These students may appear to be bilingual but still have gaps in incomprehension, and there are ways to keep them moving forward.
Many of us have new-to-English learners who, well, aren’t so new anymore—long-term English learners (LTELs), students who have participated in dedicated English Language Development (ELD) programs for six or more years without exiting. More than a quarter of English language learners become LTELs.
Before unpacking this more carefully, let’s clarify an important shift in terminology: Students who meet the above criteria and who have historically been designated as LTELs are now considered long-term emergent multilingual (LTEMs). This tilts our attention away from a deficit of English-language production and toward the incredible socioeconomic asset that is multilingualism.
WHO ARE LTEMS?
Long-term emergent multilingual—a majority of whom were born in the United States—are often overlooked in traditional classroom settings. Many present as socially bilingual—that is, they appear to move with cultural and linguistic fluidity throughout the school day. Yet many experience underlying gaps in language comprehension and application (especially in the domains of reading and writing).
Numerous LTEMs have highly developed basic interpersonal communication skills (BICS), which capture essential surface-level communication abilities. Because these students may engage fluently in day-to-day interactions, it’s easy to assume that deeper and more expansive cognitive academic language proficiency (CALP) skill sets are equally strong.
Often, though, this isn’t the case. In fact, a high percentage of LTEMs fall into the gray area between high BICS and emergent CALP, and it’s easy for them to go unnoticed. Too frequently, these students miss out on the critical services (or continuation of services) they need to become successful multilingual.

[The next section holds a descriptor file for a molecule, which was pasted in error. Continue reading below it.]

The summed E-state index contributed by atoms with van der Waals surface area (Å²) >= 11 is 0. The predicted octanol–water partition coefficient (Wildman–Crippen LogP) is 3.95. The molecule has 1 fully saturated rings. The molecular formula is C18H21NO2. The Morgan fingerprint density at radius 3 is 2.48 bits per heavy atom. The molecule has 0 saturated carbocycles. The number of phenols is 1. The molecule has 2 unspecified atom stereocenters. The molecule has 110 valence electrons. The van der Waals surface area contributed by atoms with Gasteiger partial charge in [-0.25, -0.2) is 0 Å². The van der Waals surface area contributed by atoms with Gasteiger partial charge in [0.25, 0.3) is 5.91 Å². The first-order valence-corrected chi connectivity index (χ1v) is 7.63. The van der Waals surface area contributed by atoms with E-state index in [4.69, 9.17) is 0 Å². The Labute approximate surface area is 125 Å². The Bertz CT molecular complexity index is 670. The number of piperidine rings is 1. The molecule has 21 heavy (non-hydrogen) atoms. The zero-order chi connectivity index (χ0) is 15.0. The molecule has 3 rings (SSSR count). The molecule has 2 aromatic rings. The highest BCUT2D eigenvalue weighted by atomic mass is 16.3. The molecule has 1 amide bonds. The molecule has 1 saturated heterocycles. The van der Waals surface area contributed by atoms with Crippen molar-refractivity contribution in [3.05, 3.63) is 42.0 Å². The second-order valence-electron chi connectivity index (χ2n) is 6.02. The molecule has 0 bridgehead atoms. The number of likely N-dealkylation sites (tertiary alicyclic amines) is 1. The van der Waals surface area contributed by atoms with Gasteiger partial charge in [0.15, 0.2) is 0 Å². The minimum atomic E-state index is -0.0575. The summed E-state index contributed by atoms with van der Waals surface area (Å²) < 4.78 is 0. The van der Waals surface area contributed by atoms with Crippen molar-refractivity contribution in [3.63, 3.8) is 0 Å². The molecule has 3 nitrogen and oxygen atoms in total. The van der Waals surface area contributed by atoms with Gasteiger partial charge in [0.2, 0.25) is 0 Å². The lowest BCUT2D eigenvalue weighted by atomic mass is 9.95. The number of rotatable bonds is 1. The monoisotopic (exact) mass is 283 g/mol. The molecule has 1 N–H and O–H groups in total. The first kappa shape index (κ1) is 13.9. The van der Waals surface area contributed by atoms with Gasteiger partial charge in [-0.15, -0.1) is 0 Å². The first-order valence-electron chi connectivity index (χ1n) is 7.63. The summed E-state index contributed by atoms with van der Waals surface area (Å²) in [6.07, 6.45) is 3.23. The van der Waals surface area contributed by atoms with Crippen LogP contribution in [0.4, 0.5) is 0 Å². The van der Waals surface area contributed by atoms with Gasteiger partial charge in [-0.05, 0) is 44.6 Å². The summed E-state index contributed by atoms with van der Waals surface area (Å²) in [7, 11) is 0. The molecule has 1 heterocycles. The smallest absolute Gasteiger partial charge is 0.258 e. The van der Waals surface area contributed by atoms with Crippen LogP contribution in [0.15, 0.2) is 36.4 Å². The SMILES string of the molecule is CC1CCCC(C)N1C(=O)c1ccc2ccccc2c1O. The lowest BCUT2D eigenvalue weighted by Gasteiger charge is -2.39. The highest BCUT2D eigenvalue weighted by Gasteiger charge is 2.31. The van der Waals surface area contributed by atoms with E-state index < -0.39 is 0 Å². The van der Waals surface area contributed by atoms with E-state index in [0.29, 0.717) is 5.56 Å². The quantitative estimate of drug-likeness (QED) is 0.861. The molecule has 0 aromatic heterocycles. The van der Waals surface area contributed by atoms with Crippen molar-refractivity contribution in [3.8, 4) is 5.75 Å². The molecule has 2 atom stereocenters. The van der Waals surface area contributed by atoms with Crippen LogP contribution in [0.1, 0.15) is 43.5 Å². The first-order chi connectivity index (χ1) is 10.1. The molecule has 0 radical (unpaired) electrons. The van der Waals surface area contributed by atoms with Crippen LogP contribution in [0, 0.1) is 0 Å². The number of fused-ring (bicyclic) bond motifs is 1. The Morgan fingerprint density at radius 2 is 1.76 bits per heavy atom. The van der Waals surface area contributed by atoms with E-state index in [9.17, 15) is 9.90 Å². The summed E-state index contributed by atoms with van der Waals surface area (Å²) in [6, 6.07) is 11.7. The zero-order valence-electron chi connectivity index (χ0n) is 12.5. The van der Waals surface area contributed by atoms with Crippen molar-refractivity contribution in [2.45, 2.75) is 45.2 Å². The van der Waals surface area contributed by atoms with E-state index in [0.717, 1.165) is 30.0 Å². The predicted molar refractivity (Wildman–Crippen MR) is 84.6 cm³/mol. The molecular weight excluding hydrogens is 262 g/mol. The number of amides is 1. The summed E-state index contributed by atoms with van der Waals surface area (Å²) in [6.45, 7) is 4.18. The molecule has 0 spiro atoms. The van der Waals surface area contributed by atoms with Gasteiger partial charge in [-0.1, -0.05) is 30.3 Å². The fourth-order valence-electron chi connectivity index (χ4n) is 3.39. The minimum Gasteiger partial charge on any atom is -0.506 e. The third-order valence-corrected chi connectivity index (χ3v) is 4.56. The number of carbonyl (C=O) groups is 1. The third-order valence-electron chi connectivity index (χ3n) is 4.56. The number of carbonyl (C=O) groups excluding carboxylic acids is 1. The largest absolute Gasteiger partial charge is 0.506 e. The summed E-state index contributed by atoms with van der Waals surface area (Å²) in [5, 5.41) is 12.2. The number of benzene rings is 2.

WHAT THIS LOOKS LIKE IN THE CLASSROOM
Many newer-to-English learners cruise through the starting and emerging periods of language development and then seem to plateau in the later stages of acquisition. They may even appear to become stuck in the expanding and bridging periods.
In the classroom, this may be apparent in students who do the following:
Struggle to employ language development strategies independently
Demonstrate gaps in one or more language domains (specifically, reading and writing proficiencies are likely to trail speaking and listening)
Experience and/or express frustration at their slowed progress
Moving LTEMs toward language mastery requires getting to know the learner beyond the surface of social bilingualism. This isn’t the time to reduce or eliminate supports—it’s time to adjust them so that they reflect students’ developing language skills and needs. In short, LTEMs must receive targeted language instruction akin to what early emergent multilingual receive—the dynamic just looks and sounds a little different.
CREATING FORWARD MOMENTUM
What’s the biggest difference between long-term emergent multilingual and exited English-proficient students? LTEMs are dependent upon the teacher; masterful bilinguals and multilingual are dependent upon strategies.
The following three research-supported strategies can help move the needle for long-term emergent multilingual.
Practice speaking in complete sentences: Students will think the way they talk. When students engage with the target language using complete sentences, they’re training their brains to think complete thoughts in that language. This is important, as we see in the next strategy.